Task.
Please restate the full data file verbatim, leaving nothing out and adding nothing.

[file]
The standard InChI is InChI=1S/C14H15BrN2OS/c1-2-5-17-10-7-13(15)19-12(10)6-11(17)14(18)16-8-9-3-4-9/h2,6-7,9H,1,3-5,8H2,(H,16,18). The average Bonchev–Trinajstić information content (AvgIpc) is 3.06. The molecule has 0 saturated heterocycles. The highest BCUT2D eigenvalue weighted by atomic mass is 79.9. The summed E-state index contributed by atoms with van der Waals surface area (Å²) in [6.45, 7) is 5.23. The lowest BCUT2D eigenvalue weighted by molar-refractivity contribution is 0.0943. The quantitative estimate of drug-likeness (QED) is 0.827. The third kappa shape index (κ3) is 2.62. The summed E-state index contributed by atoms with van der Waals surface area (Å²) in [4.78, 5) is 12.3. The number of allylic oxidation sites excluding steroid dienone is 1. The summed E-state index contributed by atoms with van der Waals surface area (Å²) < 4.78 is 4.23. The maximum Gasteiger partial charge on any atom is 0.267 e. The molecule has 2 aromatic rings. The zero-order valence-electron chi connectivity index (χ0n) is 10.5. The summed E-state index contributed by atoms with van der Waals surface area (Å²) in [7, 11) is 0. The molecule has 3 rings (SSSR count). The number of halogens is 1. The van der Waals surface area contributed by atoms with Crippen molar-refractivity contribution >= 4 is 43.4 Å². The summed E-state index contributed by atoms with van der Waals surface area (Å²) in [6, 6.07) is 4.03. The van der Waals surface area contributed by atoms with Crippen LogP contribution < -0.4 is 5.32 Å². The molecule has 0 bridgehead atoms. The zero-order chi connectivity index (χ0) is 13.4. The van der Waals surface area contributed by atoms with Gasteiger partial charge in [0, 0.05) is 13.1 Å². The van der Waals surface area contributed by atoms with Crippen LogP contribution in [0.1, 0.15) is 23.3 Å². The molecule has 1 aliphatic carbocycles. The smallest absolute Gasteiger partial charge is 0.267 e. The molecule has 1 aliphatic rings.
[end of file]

The standard InChI is InChI=1S/C14H15BrN2OS/c1-2-5-17-10-7-13(15)19-12(10)6-11(17)14(18)16-8-9-3-4-9/h2,6-7,9H,1,3-5,8H2,(H,16,18). The average Bonchev–Trinajstić information content (AvgIpc) is 3.06. The molecule has 0 saturated heterocycles. The highest BCUT2D eigenvalue weighted by atomic mass is 79.9. The summed E-state index contributed by atoms with van der Waals surface area (Å²) in [6.45, 7) is 5.23. The lowest BCUT2D eigenvalue weighted by molar-refractivity contribution is 0.0943. The quantitative estimate of drug-likeness (QED) is 0.827. The third kappa shape index (κ3) is 2.62. The summed E-state index contributed by atoms with van der Waals surface area (Å²) in [4.78, 5) is 12.3. The number of allylic oxidation sites excluding steroid dienone is 1. The summed E-state index contributed by atoms with van der Waals surface area (Å²) < 4.78 is 4.23. The maximum Gasteiger partial charge on any atom is 0.267 e. The molecule has 2 aromatic rings. The zero-order valence-electron chi connectivity index (χ0n) is 10.5. The summed E-state index contributed by atoms with van der Waals surface area (Å²) in [7, 11) is 0. The molecule has 3 rings (SSSR count). The number of halogens is 1. The van der Waals surface area contributed by atoms with Crippen molar-refractivity contribution >= 4 is 43.4 Å². The summed E-state index contributed by atoms with van der Waals surface area (Å²) in [6, 6.07) is 4.03. The van der Waals surface area contributed by atoms with Crippen LogP contribution < -0.4 is 5.32 Å². The molecule has 0 bridgehead atoms. The zero-order chi connectivity index (χ0) is 13.4. The van der Waals surface area contributed by atoms with Gasteiger partial charge in [0, 0.05) is 13.1 Å². The van der Waals surface area contributed by atoms with Crippen LogP contribution in [0.1, 0.15) is 23.3 Å². The molecule has 1 aliphatic carbocycles. The smallest absolute Gasteiger partial charge is 0.267 e. The molecule has 1 aliphatic rings.